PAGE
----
The U.S. median home price hit a record $380,000 in May, with double-digit year-over-year increases lasting 10 months straight,® reports.
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The U.S. median home price continued to post double-digit appreciation in May and reached a record high of $380,000,® reports. But the rate of price growth has shown signs of slowing for the second time in 13 months (15.2% year-over-year in May compared to 17.2% annually in April),®’s Monthly Housing Trends Report shows.

Prices have been rising due to high buyer demand and a lack of inventory. Inventories are less than half the total number of homes for sale on the market compared to a year ago.

“Home buyers looking to lock in still-low mortgage rates face fierce competition for fewer homes for sale than last year’s historic pandemic lows, pushing up the typical asking price in May to an all-time high for the fourth consecutive month,” said Danielle Hale,®’s chief economist. “The good news is that price momentum may be beginning to cool off.”

“While still in double-digits, May was the first non-weather related slowing in price appreciation since April 2020,” Hale added. “And with a normal, summer seasonal peak in home prices expected this year, we could see growth fall back to a more normal single-digit pace in the fall.”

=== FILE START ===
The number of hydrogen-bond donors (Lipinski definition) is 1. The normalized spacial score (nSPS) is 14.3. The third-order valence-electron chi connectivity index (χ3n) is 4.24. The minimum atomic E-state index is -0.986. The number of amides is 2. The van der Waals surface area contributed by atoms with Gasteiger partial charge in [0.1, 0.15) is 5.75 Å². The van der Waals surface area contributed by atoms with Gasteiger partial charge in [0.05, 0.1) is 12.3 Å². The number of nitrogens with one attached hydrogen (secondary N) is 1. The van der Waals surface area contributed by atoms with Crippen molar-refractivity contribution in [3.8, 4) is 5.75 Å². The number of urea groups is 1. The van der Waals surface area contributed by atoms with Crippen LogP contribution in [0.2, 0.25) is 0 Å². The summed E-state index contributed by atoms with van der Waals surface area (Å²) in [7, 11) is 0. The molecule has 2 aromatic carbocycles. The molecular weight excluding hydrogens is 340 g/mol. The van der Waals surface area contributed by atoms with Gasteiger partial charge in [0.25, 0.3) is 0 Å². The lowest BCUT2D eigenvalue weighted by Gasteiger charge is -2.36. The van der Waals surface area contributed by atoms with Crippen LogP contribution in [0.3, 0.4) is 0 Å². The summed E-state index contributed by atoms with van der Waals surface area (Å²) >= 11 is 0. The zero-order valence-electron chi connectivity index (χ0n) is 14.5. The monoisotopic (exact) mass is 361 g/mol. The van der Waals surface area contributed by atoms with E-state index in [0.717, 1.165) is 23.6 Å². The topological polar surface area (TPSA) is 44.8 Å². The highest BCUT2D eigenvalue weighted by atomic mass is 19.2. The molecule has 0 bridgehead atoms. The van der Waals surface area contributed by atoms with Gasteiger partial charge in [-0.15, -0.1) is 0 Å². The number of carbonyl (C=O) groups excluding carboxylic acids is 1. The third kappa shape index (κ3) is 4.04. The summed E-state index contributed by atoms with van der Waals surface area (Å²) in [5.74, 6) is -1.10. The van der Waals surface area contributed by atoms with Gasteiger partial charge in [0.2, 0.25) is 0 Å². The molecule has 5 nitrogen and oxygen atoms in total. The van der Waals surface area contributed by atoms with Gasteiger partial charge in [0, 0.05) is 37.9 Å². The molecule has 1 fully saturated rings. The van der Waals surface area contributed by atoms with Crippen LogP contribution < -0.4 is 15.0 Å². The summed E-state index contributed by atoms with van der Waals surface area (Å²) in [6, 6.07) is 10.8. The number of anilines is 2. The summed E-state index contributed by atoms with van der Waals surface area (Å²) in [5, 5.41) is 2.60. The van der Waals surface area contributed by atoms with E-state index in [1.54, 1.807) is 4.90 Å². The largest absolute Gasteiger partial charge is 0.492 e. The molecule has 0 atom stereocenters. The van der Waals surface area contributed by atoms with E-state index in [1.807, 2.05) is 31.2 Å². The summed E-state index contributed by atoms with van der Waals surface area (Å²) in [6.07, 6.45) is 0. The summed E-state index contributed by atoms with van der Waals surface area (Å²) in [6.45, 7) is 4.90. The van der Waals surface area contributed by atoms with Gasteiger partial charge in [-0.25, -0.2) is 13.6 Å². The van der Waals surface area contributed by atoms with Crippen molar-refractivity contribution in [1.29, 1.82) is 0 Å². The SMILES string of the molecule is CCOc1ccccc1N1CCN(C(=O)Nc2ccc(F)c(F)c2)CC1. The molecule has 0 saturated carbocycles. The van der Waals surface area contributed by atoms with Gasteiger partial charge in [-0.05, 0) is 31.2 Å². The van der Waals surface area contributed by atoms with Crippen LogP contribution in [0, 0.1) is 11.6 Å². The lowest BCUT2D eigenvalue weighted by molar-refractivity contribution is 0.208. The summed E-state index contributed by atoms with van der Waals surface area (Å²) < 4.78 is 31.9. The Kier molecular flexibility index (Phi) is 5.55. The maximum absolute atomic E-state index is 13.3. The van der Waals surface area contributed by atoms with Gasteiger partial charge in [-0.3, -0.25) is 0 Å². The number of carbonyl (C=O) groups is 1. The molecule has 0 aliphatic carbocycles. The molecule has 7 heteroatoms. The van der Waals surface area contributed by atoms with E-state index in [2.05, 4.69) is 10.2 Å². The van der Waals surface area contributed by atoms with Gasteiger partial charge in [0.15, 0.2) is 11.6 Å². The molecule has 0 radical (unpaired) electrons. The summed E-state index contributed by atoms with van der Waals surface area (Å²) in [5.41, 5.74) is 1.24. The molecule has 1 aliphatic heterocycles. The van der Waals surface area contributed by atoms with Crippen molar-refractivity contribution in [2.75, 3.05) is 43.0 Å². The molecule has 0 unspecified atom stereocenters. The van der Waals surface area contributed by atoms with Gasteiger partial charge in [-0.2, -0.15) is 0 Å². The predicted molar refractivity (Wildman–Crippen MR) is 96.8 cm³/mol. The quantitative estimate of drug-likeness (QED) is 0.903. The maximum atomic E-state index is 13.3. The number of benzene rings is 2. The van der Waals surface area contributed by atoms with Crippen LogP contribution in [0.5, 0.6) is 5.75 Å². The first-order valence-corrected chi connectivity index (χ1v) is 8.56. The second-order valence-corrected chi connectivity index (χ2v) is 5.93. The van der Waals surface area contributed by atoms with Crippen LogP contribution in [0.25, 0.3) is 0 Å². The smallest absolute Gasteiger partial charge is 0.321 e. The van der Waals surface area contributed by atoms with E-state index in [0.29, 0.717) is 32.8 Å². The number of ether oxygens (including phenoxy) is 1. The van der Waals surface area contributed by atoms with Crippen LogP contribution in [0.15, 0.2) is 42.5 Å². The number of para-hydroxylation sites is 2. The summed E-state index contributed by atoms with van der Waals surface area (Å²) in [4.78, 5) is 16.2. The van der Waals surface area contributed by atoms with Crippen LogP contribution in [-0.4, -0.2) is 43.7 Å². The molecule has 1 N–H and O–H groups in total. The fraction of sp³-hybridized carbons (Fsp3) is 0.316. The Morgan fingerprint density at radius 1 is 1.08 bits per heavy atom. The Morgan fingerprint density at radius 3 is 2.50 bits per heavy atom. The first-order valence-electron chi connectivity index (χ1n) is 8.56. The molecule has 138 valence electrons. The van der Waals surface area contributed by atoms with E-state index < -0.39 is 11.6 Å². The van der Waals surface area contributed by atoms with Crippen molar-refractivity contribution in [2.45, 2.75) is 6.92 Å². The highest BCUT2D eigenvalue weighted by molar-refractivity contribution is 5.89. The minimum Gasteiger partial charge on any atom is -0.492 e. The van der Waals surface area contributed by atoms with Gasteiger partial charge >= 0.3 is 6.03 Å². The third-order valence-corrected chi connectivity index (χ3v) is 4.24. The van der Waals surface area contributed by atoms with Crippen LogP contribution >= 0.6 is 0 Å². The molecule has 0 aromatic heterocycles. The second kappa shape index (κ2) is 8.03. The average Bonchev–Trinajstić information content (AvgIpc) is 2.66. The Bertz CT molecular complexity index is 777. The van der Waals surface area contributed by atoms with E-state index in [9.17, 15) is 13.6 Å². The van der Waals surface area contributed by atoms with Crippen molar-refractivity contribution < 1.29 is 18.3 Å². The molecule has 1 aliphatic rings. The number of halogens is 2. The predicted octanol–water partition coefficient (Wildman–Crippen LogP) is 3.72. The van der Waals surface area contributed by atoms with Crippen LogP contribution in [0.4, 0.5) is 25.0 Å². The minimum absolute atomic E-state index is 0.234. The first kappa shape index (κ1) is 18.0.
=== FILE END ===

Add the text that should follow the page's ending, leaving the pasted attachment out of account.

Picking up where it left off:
Larger metros may post a slowdown sooner than other markets. The largest metros, for example, reported lower annual price gains than the national rate and also had some of the largest numbers of new homes added to the market,® reported. The nation’s 50 largest metros had a 12.4% increase in new listings compared to a year ago. The largest gains were in Buffalo, N.Y. (up 64.3%); Philadelphia (up 52.5%); and Washington, D.C. (up 48.9%).

Overall, among the 50 largest U.S. metros, the largest list price increases in May occurred in Austin, Texas (+32.2%); Riverside, Calif. (+21.5%); and Las Vegas (+18.5%).

A chart of the median home listing prices for the 50 largest metros in the U.S.